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I have a problem with the estimation parameter for Zipf. My situation is the following:

I have a sample set (measured from an experiment that generates calls that should follow a Zipf distribution). I have to demonstrate that this generator really generates calls with zipf distribution. I already read this Q&A How to calculate Zipf's law coefficient from a set of top frequencies? but I reach bad results because i use a truncated distribution. For example if I set the "s" value to "0.9" for the generation process, if I try to estimate "s" value as wrote in the reported Q&A I obtain "s" equal to 0.2 ca. I think this is due to the fact that i use a TRUNCATED distribution (i have to limit the zipf with a truncation point, it is right-truncated).

How can i estimate parameters with a truncated zipf distribution?

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  • $\begingroup$ to be clear, what precisely are you right-truncating? The distribution of values or the Zipf plot itself? Do you know the truncation point? Is the truncation an artifact of the data or an artifact of the data processing (e.g., some decision that you or the experimenter made)? Any additional details would be helpful. $\endgroup$
    – cardinal
    Feb 21, 2011 at 17:00
  • $\begingroup$ @cardinal. (part 1/2) Thanks cardinal. I will give more details: I have a VoIP generator that generates calls following the Zipf (and other distribution) for volume per caller. I have to verify that this generator really follows these distributions. For Zipf Distribution i need to define the truncation point (hence it is known and it refers to the distribution of values) which is the maximum number of generated call by the user and the scale parameter. In particular in my case this value is equal to 500, that indicates that one user can generate maximum 500 calls. $\endgroup$
    – Maurizio
    Feb 21, 2011 at 17:20
  • $\begingroup$ (part 2/2) The other parameter to set is the scale parameter for Zipf that defines the spread of the distribution (this value in my case is 0.9). I have all the parameters (size of sample, frequency per user, etc.) but i have to verify that my dataset follows the zipf distribution. $\endgroup$
    – Maurizio
    Feb 21, 2011 at 17:21
  • $\begingroup$ so you're apparently renormalizing the distribution by $\sum_{i=1}^{500} i^{-0.9}$, since for, what I would think of as a "truncated Zipf", a scaling parameter of 0.9 would be impossible. If you can generate lots of these data and you "only" have 500 possible outcomes, why not just use a chi-square goodness-of-fit test? Since your distribution has a long-tail, you may need a pretty large sample size. But, that would be one way. Another quick-and-dirty method would be to check that you get the right empirical distribution for small values of the number of calls. $\endgroup$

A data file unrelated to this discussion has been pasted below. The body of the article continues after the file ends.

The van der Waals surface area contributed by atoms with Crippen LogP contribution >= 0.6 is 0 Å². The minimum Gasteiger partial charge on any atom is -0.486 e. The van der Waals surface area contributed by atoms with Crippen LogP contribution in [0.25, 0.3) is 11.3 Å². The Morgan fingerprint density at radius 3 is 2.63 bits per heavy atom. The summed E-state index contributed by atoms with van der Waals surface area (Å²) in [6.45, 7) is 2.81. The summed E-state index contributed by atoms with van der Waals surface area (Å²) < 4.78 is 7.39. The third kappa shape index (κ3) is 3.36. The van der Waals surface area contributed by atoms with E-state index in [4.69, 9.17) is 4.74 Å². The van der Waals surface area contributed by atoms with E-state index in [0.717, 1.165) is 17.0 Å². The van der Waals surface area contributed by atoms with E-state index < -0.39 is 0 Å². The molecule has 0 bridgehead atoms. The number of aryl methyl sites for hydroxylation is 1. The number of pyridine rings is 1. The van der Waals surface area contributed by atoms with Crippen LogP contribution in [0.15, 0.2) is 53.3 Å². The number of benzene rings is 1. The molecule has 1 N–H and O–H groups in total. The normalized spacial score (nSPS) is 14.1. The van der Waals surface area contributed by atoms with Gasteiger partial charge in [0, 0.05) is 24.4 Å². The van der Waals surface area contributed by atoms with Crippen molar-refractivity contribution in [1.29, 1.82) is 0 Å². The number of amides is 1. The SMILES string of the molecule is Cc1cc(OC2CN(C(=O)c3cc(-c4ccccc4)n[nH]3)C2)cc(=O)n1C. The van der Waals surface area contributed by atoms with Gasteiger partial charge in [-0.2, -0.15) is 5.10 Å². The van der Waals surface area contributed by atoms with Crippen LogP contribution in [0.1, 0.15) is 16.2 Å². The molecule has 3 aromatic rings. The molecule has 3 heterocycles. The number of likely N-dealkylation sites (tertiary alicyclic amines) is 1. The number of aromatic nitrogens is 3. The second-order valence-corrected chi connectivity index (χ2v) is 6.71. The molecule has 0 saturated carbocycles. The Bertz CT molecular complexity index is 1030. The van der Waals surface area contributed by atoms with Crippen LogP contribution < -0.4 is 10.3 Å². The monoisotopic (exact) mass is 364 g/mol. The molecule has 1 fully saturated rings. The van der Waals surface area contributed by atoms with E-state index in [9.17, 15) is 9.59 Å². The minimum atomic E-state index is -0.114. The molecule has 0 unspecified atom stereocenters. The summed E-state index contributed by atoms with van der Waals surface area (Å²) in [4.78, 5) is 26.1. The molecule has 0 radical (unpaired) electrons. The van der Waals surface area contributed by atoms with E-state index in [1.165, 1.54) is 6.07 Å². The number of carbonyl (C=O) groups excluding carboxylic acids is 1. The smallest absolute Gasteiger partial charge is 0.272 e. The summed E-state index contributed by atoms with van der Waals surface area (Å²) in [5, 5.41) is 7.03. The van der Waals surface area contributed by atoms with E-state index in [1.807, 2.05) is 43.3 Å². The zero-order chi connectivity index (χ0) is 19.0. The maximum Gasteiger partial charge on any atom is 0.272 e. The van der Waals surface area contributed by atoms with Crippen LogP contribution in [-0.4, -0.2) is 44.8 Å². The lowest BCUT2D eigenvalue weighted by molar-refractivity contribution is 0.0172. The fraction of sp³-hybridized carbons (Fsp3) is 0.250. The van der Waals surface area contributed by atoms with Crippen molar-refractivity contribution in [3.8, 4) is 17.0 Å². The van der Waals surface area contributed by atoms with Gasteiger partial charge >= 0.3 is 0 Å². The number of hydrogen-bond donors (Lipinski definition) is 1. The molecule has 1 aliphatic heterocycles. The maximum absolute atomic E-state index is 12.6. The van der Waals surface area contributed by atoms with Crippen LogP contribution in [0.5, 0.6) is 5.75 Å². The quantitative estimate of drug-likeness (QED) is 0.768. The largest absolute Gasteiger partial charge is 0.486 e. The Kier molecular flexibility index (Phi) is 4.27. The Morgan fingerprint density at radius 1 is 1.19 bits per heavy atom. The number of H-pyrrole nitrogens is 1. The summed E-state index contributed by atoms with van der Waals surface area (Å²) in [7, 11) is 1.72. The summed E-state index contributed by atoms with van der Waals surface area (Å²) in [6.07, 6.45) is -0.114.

– cardinal
    Feb 21, 2011 at 17:40

3 Answers 3

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Update: 7 Apr 2011 This answer is getting quite long and covers multiple aspects of the problem at hand. However, I've resisted, so far, breaking it into separate answers.

I've added at the very bottom a discussion of the performance of Pearson's $\chi^2$ for this example.


Bruce M. Hill authored, perhaps, the "seminal" paper on estimation in a Zipf-like context. He wrote several papers in the mid-1970's on the topic. However, the "Hill estimator" (as it's now called) essentially relies on the maximal order statistics of the sample and so, depending on the type of truncation present, that could get you in some trouble.

The main paper is:

B. M. Hill, A simple general approach to inference about the tail of a distribution, Ann. Stat., 1975.

If your data truly are initially Zipf and are then truncated, then a nice correspondence between the degree distribution and the Zipf plot can be harnessed to your advantage.

Specifically, the degree distribution is simply the empirical distribution of the number of times that each integer response is seen, $$ d_i = \frac{\#\{j: X_j = i\}}{n} . $$

If we plot this against $i$ on a log-log plot, we'll get a linear trend with a slope corresponding to the scaling coefficient.

On the other hand, if we plot the Zipf plot, where we sort the sample from largest to smallest and then plot the values against their ranks, we get a different linear trend with a different slope. However the slopes are related.

If $\alpha$ is the scaling-law coefficient for the Zipf distribution, then the slope in the first plot is $-\alpha$ and the slope in the second plot is $-1/(\alpha-1)$. Below is an example plot for $\alpha = 2$ and $n = 10^6$. The left-hand pane is the degree distribution and the slope of the red line is $-2$. The right-hand side is the Zipf plot, with the superimposed red line having a slope of $-1/(2-1) = -1$.

Degree distribution (left) and Zipf (right) plots for an i.i.d. sample from a Zipf distribution.

So, if your data have been truncated so that you see no values larger than some threshold $\tau$, but the data are otherwise Zipf-distributed and $\tau$ is reasonably large, then you can estimate $\alpha$ from the degree distribution. A very simple approach is to fit a line to the log-log plot and use the corresponding coefficient.

If your data are truncated so that you don't see small values (e.g., the way much filtering is done for large web data sets), then you can use the Zipf plot to estimate the slope on a log-log scale and then "back out" the scaling exponent. Say your estimate of the slope from the Zipf plot is $\hat{\beta}$. Then, one simple estimate of the scaling-law coefficient is $$ \hat{\alpha} = 1 - \frac{1}{\hat{\beta}} . $$

@csgillespie gave one recent paper co-authored by Mark Newman at Michigan regarding this topic. He seems to publish a lot of similar articles on this. Below is another along with a couple other references that might be of interest. Newman sometimes doesn't do the most sensible thing statistically, so be cautious.